God's Answer
Is No

There was a bet between my father and I
about whether or not I would one day find “God”
whether it was his God, or some unknown divinity,

he was convinced I didn’t have it in me.

I sought your face in the Mojave,
the sun, she watched me carry on, up and over sandy plateaus
the rubber soles beneath my feet disintegrating slowly
exposing one grotesque and blistered toe.
Shining down in disgust, awaiting my submission to the heat
she smiles so sinister as my legs buckle surrendering
the fatigue inundating my weary soul with defeat.
A grainy ingestion of boiling terrain. Vision transforming
two pinholes of light surrounded by black black
Nothing to show for six years of pursuit
for an invisible entity all for some silly bet. 
And now I am dying, a mouthful of sand and a bible in hand. 
Whispering, then crying, “Show your face”
A lingering, agonizing, sweltering pause
and God’s answer is no
It always has been.


I dreamed of flames and felt the heat upon waking

Flashbacks of a fiery cross and a smoky skeleton

collapsing frames surrounded by a black mass

Feeling wicked and empowered I sat alone

watching the thing transform into a pile of soot.

My hands were folded as if to mock a prayer

the snow melted beneath my boots

and I waited for redemption.
















































































Ruins ruins ruins

lay there in bits and pieces

in a perpetual pool of vomit and

 an infinite puddle of piss

An absurd spectacle for onlookers to pity

and no one wants to pick up those sad pieces.

They used to come to admire your wonder

to envy your wit and candor

but that was you, before you were in ruins.


A true palace

a sight to see, painted exquisitely

with precision and poetry,

worth every cent spent scaling

mountains and wading rivers.

We waited for you, anticipating

a wonder of the world

something to be photographed or painted

but that was all before you were in ruins.


A natural disaster must have taken you down

to rubble and dust, ashes and soot

or it could have been by the hand of Satan

with a swift shake, those walls came down

exposing a broken foundation beyond repair

so you sat and grew more weary

while growing ivy vines and a mossy cardigan.

Your jagged boulders are too heavy for hands to move

and the walls won’t rebuild themselves.


Ruins ruins ruins

I miss the wind that blew through your foyer

an exhale of relief and comfort and


I’d use all of the strength accumulated

throughout my futile existence

to bring you back to who you were

but sometimes life doesn’t work that way,

does it?

“The leaves are changing again,
I wish you were here to see it
They really are beautiful”
Or something…
I folded the lined paper and
placed it back in the envelope it was mailed in.
She was always writing these letters
reminding me of what I'd missed out on
by moving to the city.
Like I would think twice
or three times about leaving Oregon.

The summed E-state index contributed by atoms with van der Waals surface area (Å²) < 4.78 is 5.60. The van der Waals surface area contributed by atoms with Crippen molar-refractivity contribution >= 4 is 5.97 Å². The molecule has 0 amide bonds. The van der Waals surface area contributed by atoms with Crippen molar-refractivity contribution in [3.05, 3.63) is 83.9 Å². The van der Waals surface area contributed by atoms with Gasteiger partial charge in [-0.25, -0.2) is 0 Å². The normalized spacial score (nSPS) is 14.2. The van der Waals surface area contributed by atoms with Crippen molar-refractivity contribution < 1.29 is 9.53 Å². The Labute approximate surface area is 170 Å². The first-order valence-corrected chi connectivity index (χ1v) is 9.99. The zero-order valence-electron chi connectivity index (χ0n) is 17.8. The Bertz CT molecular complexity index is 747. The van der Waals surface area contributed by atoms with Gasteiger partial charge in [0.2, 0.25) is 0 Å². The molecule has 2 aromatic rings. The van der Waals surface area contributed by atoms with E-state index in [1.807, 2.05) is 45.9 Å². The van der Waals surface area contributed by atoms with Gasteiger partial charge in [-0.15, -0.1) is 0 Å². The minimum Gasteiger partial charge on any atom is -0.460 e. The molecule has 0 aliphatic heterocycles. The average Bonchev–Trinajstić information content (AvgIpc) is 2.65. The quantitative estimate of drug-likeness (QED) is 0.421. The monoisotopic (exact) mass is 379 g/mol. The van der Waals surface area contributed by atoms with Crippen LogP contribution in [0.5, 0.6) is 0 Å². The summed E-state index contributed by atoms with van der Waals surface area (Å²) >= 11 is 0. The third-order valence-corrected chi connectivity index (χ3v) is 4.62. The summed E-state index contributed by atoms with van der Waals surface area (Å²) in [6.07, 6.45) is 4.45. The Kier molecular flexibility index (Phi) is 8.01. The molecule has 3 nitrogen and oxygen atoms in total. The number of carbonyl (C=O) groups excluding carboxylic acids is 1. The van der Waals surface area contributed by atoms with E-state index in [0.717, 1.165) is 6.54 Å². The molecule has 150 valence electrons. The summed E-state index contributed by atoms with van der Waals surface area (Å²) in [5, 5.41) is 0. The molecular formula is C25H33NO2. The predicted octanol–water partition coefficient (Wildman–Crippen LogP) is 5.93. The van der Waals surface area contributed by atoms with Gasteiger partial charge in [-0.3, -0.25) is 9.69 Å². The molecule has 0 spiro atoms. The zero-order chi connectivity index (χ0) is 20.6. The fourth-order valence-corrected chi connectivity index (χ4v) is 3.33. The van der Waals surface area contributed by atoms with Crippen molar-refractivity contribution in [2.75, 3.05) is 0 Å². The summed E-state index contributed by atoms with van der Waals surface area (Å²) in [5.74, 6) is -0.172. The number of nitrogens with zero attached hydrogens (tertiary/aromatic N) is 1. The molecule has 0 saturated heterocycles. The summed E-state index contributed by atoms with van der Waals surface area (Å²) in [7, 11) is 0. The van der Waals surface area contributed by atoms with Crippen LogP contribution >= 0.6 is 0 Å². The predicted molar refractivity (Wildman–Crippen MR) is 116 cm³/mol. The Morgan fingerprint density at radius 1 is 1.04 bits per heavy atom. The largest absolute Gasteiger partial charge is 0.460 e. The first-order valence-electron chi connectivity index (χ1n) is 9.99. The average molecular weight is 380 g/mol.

Sometimes I wanted to write her back
and say “The leaves change here too, you know.”
From green to brown to a pile on the ground
either way, what I can see
through my apartment window
means nothing really.
I do kind of miss the way your ass looks
in those Levi’s you would always wear though.
Send me a Polaroid of that and I
may just pick up a pen and write you back.

“I wrote this” she had my American Literature anthology open on her lap and was sitting on my bed. “Wrote what?” I asked without caring to know the answer. “Wild Dogs in the Fire” she replied while her eyes were still on the big book in her lap. “Oh, I haven’t read it. Either way you didn’t write it. That book was written years ago and published in New York City.” She closed the anthology, set it back on the shelf and continued to dig through my belongings with hopes to discover something convicting as she usually did. “I used to live in New York City, what a ride it was.” I rolled my eyes and made sure she wasn’t misplacing anything. “You lived in Albany for six months.”

Dismissing my remark, she was still rambling on about riding the subway at four AM and of prostitutes in Harlem. “You still writing? You’re so smart, I think you got your brains from me. Your father would disagree but he’s an idiot.” She picked up my glass pipe from the bedside table and looked at it closely then sat down on the floor. “I don’t know why you girls do this to yourselves.” 

“Do what to ourselves, mom?” She was staring at the floor gliding her fingertips back and forth along the carpet creating lines and then making them disappear. “Your sister, I get that. She’s just like your father and threw away her life five years ago with that whole reckless abandon thing not giving two shits about her future or me. I’m honestly shocked that she hasn’t picked up a nice pair of lucite whore shoes and gotten naked for her drug money. But you, you have always been my Celine. Your head screwed on almost just right and always such an affectionate little girl. That might explain all the trouble you’ve had with all those boys when you were growing up.”